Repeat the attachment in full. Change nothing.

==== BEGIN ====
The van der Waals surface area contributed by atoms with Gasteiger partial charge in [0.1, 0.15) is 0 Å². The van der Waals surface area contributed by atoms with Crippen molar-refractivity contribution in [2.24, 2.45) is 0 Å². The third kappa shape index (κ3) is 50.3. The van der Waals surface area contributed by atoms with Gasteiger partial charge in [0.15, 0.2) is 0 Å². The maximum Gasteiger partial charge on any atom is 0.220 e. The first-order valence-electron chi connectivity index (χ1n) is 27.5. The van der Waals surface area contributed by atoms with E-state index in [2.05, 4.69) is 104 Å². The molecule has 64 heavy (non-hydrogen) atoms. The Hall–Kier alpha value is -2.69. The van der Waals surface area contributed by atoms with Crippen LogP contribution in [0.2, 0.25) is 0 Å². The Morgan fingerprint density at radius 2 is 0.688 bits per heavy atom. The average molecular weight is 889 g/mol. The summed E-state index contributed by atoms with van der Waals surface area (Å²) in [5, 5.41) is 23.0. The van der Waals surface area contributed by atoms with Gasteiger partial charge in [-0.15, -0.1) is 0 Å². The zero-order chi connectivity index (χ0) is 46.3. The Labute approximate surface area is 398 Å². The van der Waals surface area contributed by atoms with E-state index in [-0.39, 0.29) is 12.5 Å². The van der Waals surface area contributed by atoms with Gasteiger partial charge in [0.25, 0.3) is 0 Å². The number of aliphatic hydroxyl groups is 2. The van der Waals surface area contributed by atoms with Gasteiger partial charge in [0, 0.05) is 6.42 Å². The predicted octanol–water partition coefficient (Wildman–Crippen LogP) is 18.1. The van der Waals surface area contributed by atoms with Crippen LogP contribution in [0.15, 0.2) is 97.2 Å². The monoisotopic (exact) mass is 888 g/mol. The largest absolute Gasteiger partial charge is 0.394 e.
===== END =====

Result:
The van der Waals surface area contributed by atoms with Gasteiger partial charge in [0.1, 0.15) is 0 Å². The van der Waals surface area contributed by atoms with Crippen molar-refractivity contribution in [2.24, 2.45) is 0 Å². The third kappa shape index (κ3) is 50.3. The van der Waals surface area contributed by atoms with Gasteiger partial charge in [0.15, 0.2) is 0 Å². The maximum Gasteiger partial charge on any atom is 0.220 e. The first-order valence-electron chi connectivity index (χ1n) is 27.5. The van der Waals surface area contributed by atoms with E-state index in [2.05, 4.69) is 104 Å². The molecule has 64 heavy (non-hydrogen) atoms. The Hall–Kier alpha value is -2.69. The van der Waals surface area contributed by atoms with Crippen LogP contribution in [0.2, 0.25) is 0 Å². The Morgan fingerprint density at radius 2 is 0.688 bits per heavy atom. The average molecular weight is 889 g/mol. The summed E-state index contributed by atoms with van der Waals surface area (Å²) in [5, 5.41) is 23.0. The van der Waals surface area contributed by atoms with Gasteiger partial charge in [-0.15, -0.1) is 0 Å². The zero-order chi connectivity index (χ0) is 46.3. The Labute approximate surface area is 398 Å². The van der Waals surface area contributed by atoms with E-state index in [-0.39, 0.29) is 12.5 Å². The van der Waals surface area contributed by atoms with Gasteiger partial charge in [0.25, 0.3) is 0 Å². The number of aliphatic hydroxyl groups is 2. The van der Waals surface area contributed by atoms with Gasteiger partial charge in [0, 0.05) is 6.42 Å². The predicted octanol–water partition coefficient (Wildman–Crippen LogP) is 18.1. The van der Waals surface area contributed by atoms with Crippen LogP contribution in [0.15, 0.2) is 97.2 Å². The monoisotopic (exact) mass is 888 g/mol. The largest absolute Gasteiger partial charge is 0.394 e.